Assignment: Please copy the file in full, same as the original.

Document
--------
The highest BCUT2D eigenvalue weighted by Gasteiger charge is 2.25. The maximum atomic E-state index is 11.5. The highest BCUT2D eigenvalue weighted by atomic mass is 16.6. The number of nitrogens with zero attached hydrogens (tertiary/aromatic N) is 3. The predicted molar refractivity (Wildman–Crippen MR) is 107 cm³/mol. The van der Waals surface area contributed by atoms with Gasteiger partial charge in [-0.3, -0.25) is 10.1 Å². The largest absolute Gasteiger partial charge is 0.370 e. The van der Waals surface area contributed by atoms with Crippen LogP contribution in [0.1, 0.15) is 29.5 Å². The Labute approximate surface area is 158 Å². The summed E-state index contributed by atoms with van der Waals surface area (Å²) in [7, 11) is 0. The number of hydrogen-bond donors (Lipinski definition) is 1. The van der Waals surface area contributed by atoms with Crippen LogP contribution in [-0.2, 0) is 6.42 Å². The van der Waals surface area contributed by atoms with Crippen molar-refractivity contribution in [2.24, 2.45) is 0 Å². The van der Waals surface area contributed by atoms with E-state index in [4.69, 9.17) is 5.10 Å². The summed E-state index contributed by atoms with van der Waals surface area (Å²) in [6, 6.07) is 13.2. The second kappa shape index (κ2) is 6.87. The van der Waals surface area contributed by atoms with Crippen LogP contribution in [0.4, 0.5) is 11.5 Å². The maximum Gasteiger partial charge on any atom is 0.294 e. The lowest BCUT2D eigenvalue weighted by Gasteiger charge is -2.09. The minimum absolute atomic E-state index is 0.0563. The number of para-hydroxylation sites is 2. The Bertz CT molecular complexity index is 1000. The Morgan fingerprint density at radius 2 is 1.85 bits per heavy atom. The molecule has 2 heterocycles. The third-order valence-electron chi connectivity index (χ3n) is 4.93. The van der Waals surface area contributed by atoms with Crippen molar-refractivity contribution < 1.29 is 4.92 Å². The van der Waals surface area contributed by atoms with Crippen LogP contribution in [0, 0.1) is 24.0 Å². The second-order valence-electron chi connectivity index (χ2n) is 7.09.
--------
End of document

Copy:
The highest BCUT2D eigenvalue weighted by Gasteiger charge is 2.25. The maximum atomic E-state index is 11.5. The highest BCUT2D eigenvalue weighted by atomic mass is 16.6. The number of nitrogens with zero attached hydrogens (tertiary/aromatic N) is 3. The predicted molar refractivity (Wildman–Crippen MR) is 107 cm³/mol. The van der Waals surface area contributed by atoms with Gasteiger partial charge in [-0.3, -0.25) is 10.1 Å². The largest absolute Gasteiger partial charge is 0.370 e. The van der Waals surface area contributed by atoms with Crippen LogP contribution in [0.1, 0.15) is 29.5 Å². The Labute approximate surface area is 158 Å². The summed E-state index contributed by atoms with van der Waals surface area (Å²) in [7, 11) is 0. The number of hydrogen-bond donors (Lipinski definition) is 1. The van der Waals surface area contributed by atoms with Crippen LogP contribution in [-0.2, 0) is 6.42 Å². The van der Waals surface area contributed by atoms with Crippen molar-refractivity contribution in [2.24, 2.45) is 0 Å². The van der Waals surface area contributed by atoms with E-state index in [4.69, 9.17) is 5.10 Å². The summed E-state index contributed by atoms with van der Waals surface area (Å²) in [6, 6.07) is 13.2. The second kappa shape index (κ2) is 6.87. The van der Waals surface area contributed by atoms with Crippen LogP contribution in [0.4, 0.5) is 11.5 Å². The maximum Gasteiger partial charge on any atom is 0.294 e. The lowest BCUT2D eigenvalue weighted by Gasteiger charge is -2.09. The minimum absolute atomic E-state index is 0.0563. The number of para-hydroxylation sites is 2. The Bertz CT molecular complexity index is 1000. The Morgan fingerprint density at radius 2 is 1.85 bits per heavy atom. The molecule has 2 heterocycles. The third-order valence-electron chi connectivity index (χ3n) is 4.93. The van der Waals surface area contributed by atoms with Crippen molar-refractivity contribution < 1.29 is 4.92 Å². The van der Waals surface area contributed by atoms with Crippen LogP contribution in [0, 0.1) is 24.0 Å². The second-order valence-electron chi connectivity index (χ2n) is 7.09.